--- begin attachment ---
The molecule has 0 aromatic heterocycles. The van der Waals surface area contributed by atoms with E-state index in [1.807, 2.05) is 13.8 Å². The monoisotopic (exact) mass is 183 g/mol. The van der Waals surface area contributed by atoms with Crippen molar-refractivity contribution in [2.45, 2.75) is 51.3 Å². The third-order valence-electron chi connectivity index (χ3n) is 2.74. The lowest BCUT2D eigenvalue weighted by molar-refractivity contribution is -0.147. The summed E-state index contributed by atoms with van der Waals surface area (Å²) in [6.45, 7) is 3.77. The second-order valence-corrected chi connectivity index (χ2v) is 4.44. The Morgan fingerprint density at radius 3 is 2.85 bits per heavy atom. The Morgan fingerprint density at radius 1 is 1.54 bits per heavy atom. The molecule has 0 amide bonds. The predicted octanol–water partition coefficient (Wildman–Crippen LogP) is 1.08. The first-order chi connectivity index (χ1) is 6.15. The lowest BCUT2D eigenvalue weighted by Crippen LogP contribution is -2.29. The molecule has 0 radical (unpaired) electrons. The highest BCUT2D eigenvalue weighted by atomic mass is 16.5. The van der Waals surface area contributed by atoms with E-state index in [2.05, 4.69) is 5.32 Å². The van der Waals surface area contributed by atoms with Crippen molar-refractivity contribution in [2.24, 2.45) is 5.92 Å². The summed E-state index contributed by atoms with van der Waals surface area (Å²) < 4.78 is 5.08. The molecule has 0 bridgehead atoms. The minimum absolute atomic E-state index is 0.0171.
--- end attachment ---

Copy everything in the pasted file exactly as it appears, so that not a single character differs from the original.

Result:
The molecule has 0 aromatic heterocycles. The van der Waals surface area contributed by atoms with E-state index in [1.807, 2.05) is 13.8 Å². The monoisotopic (exact) mass is 183 g/mol. The van der Waals surface area contributed by atoms with Crippen molar-refractivity contribution in [2.45, 2.75) is 51.3 Å². The third-order valence-electron chi connectivity index (χ3n) is 2.74. The lowest BCUT2D eigenvalue weighted by molar-refractivity contribution is -0.147. The summed E-state index contributed by atoms with van der Waals surface area (Å²) in [6.45, 7) is 3.77. The second-order valence-corrected chi connectivity index (χ2v) is 4.44. The Morgan fingerprint density at radius 3 is 2.85 bits per heavy atom. The Morgan fingerprint density at radius 1 is 1.54 bits per heavy atom. The molecule has 0 amide bonds. The predicted octanol–water partition coefficient (Wildman–Crippen LogP) is 1.08. The first-order chi connectivity index (χ1) is 6.15. The lowest BCUT2D eigenvalue weighted by Crippen LogP contribution is -2.29. The molecule has 0 radical (unpaired) electrons. The highest BCUT2D eigenvalue weighted by atomic mass is 16.5. The van der Waals surface area contributed by atoms with E-state index in [2.05, 4.69) is 5.32 Å². The van der Waals surface area contributed by atoms with Crippen molar-refractivity contribution in [2.24, 2.45) is 5.92 Å². The summed E-state index contributed by atoms with van der Waals surface area (Å²) < 4.78 is 5.08. The molecule has 0 bridgehead atoms. The minimum absolute atomic E-state index is 0.0171.